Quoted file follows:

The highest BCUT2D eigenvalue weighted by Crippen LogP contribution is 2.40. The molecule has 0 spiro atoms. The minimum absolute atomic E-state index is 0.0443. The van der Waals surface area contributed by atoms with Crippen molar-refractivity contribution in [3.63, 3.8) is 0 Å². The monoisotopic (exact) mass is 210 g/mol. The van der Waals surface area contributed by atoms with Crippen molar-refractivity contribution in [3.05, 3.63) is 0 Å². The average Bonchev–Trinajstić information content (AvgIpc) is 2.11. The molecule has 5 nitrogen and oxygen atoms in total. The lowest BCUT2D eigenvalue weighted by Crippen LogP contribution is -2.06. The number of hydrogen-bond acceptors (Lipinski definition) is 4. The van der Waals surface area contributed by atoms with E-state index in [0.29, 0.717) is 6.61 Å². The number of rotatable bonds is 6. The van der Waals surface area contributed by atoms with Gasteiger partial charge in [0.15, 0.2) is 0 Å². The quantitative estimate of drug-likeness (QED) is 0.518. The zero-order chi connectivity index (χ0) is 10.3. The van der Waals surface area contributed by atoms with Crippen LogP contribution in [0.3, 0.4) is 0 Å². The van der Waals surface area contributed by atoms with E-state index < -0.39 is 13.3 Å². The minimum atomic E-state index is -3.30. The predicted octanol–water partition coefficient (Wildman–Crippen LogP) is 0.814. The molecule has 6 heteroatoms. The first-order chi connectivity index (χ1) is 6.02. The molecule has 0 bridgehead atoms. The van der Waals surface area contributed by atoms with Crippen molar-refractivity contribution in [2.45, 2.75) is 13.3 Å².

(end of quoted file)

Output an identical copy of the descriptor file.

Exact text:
The highest BCUT2D eigenvalue weighted by Crippen LogP contribution is 2.40. The molecule has 0 spiro atoms. The minimum absolute atomic E-state index is 0.0443. The van der Waals surface area contributed by atoms with Crippen molar-refractivity contribution in [3.63, 3.8) is 0 Å². The monoisotopic (exact) mass is 210 g/mol. The van der Waals surface area contributed by atoms with Crippen molar-refractivity contribution in [3.05, 3.63) is 0 Å². The average Bonchev–Trinajstić information content (AvgIpc) is 2.11. The molecule has 5 nitrogen and oxygen atoms in total. The lowest BCUT2D eigenvalue weighted by Crippen LogP contribution is -2.06. The number of hydrogen-bond acceptors (Lipinski definition) is 4. The van der Waals surface area contributed by atoms with E-state index in [0.29, 0.717) is 6.61 Å². The number of rotatable bonds is 6. The van der Waals surface area contributed by atoms with Gasteiger partial charge in [0.15, 0.2) is 0 Å². The quantitative estimate of drug-likeness (QED) is 0.518. The zero-order chi connectivity index (χ0) is 10.3. The van der Waals surface area contributed by atoms with Crippen LogP contribution in [0.3, 0.4) is 0 Å². The van der Waals surface area contributed by atoms with E-state index < -0.39 is 13.3 Å². The minimum atomic E-state index is -3.30. The predicted octanol–water partition coefficient (Wildman–Crippen LogP) is 0.814. The molecule has 6 heteroatoms. The first-order chi connectivity index (χ1) is 6.02. The molecule has 0 bridgehead atoms. The van der Waals surface area contributed by atoms with Crippen molar-refractivity contribution in [2.45, 2.75) is 13.3 Å².